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Green Issues

Green issues are everywhere these days - on the television, in the papers and part of mainstream political debate.

Being aware of environmental issues is no longer considered as being just for hippy types, indeed we are all being encouraged to "go green". In today's political and economic climate focusing on environmental issues is of paramount priority and many new home owners in Bulgaria now want to make their property as environmentally friendly as possible. However, information on the real environmental cost of many products, which people think are green, is very hard to obtain. In this article we investigate whether the notion of genuinely environmentally friendly building products really exists.

"It's no good though if you make a half hearted attempt at going green. Renovating with natural products and installing triple glazing to conserve energy loses its significance if you drive a gas guzzling 4x4."

Finding environmentally friendly products

Searching on one of the internet search engines like Google for ‘natural' or ‘environmentally friendly' products brings up a plethora of websites each claiming to sell suitable products. Many claims are made as to the sustainability of the source materials, but very often these claims are impossible to check. In some instances, the manufacturing process and transportation, which are far from environmentally friendly, are glanced over or just not mentioned at all. For example, on the subject of natural insulation, you'll be inundated with options of wool, recycled newspapers, jute and so on. However if you buy insulation made from sheep's wool, you need to consider whether it was transported over thousands of miles thus adding to air pollution. Additionally, will you be collecting it in your 4 x 4 using gallons of petrol? And let us not forget the question of the animal's welfare with nasty chemical dips.

The origins of these natural products are all important. Whilst products which come from crops sound friendly and green, just how environmentally friendly are they? These may have been genetically modified or had chemical pesticides sprayed all over them. Huge crop plantations may be impacting on an area's biodiversity or the local farmers being exploited. Finding answers to these questions is not at all easy.

Check the small print

We were considering replacing our old-fashioned Bulgarian "double glazed" windows recently. These comprise two layers of single glazed units about 6 inches apart. Replacing these windows with modern double glazed units may offer improved heat and noise insulation, and the choice of products is good. Whilst researching replacements, it was noticeable that some firms made more effort to be environmentally friendly than others. Some companies used timber from accredited sources, others did not. As for PVC windows, it was very difficult to find out if the synthetic materials used were recyclable without giving rise to harmful emissions.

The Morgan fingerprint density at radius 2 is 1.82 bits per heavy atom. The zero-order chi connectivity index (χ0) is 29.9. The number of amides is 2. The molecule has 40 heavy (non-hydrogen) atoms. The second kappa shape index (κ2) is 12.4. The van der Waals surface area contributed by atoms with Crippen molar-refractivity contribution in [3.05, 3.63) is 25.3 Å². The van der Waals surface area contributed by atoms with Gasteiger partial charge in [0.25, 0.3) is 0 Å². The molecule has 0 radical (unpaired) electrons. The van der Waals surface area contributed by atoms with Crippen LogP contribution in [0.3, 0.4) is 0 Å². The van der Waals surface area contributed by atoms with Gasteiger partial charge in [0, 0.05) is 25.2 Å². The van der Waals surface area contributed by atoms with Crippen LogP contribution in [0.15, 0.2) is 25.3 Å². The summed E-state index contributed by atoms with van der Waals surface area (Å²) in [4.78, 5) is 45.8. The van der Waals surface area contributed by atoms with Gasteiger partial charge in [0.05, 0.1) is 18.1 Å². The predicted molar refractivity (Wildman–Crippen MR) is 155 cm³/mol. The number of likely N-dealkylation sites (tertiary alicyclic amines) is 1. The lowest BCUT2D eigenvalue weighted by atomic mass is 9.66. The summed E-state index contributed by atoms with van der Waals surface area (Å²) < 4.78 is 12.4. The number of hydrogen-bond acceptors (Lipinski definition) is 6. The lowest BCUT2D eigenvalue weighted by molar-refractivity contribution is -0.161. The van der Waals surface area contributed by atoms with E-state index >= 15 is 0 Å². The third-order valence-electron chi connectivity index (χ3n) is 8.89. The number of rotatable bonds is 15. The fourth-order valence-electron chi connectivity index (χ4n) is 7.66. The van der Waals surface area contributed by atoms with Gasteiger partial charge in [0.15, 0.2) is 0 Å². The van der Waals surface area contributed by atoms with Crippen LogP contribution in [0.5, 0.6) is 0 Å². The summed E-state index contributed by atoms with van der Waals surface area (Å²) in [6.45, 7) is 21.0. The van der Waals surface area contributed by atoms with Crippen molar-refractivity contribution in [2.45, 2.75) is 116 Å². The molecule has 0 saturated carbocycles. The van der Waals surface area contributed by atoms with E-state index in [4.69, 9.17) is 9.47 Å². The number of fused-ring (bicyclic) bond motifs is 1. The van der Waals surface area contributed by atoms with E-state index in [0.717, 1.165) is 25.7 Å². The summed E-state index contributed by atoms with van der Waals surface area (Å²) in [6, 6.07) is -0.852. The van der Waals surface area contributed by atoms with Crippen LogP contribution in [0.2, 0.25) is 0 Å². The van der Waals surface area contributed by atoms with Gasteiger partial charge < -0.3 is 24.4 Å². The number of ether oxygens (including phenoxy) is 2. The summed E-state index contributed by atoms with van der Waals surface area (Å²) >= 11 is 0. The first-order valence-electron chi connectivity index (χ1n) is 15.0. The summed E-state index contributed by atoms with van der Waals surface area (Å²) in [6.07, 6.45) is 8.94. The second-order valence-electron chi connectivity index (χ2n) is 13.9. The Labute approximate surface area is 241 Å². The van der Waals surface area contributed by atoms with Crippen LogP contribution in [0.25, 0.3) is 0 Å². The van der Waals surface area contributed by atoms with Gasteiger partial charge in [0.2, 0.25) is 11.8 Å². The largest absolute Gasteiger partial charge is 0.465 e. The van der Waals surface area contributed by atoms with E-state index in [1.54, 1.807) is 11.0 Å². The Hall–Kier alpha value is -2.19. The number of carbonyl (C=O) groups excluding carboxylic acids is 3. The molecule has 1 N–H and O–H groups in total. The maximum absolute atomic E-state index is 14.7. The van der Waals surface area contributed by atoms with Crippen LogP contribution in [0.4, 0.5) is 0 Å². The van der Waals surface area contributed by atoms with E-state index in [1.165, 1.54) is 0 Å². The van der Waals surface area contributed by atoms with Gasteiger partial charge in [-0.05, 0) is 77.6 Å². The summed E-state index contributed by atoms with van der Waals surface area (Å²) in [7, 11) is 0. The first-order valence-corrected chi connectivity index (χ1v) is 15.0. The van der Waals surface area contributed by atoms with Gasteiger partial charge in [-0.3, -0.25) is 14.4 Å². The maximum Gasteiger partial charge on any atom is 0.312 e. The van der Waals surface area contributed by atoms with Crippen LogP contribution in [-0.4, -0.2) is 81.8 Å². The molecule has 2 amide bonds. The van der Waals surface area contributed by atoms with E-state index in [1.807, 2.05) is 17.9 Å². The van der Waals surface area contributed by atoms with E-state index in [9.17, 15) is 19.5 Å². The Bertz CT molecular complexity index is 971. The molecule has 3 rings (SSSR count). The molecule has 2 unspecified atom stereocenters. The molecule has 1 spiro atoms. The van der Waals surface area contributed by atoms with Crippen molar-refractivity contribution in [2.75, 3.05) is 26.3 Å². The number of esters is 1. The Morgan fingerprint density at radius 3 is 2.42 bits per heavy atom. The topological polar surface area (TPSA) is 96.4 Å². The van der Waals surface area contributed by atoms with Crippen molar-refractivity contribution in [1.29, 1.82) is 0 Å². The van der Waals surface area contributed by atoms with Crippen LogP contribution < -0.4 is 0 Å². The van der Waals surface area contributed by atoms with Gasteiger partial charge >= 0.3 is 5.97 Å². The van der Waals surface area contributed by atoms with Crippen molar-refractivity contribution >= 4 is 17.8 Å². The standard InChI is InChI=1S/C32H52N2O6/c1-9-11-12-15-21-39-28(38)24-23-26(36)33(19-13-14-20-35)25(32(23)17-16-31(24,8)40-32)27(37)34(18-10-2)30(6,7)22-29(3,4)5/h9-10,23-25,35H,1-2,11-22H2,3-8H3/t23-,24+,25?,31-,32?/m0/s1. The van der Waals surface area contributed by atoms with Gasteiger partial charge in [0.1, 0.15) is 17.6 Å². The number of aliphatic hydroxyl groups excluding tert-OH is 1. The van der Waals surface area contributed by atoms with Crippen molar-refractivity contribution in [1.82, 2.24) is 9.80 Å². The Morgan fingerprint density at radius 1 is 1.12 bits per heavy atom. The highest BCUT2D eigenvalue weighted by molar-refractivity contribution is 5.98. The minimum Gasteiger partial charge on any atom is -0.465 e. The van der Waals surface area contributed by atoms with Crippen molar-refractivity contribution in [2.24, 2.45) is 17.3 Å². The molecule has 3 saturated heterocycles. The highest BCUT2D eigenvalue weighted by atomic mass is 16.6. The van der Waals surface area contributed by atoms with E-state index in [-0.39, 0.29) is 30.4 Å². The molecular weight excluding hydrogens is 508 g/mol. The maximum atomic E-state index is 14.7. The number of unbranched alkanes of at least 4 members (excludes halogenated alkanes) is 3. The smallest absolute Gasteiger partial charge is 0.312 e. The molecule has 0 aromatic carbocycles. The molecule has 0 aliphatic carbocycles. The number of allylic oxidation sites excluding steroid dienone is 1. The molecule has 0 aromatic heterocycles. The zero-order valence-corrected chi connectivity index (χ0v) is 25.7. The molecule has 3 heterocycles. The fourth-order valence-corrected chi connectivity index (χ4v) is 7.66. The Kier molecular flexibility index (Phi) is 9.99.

Make-do and mend - save money as well as the environment

In the end, the question was whether we really needed new windows after all?

Perhaps we should all take a leaf out of the Bulgarians' thinking and make-do and mend. If something serves its purpose and meets its functional requirements pretty well, then why buy a replacement at all? If the answer is still yes, then can the old item be recycled or re-used? Finally, we chose the old-fashioned idea and kept the original windows, just using a bit of putty, a coat of wood stain and the odd adjustment to the fitting, making both financial and environmental savings. It has at least saved the making and transportation of new windows with just a few hours work and minimal financial outlay. Inside, we have installed thick curtains to help with thermal insulation; the heavy material gives the house a luxurious feel. We avoided thermally lined curtains as nearly all were using man-made fibre with foam backing.

With green considerations being at the forefront of daily life, many products now state their green credentials as a way to appeal to environmentally aware buyers. However, if you really are serious about ensuring your renovation project is green, then you need to check out the green credentials of anything you are considering buying. Don't accept what the supplier says at face value, do your research and find the answers to your questions before you commit yourself to something that might be as green as you think.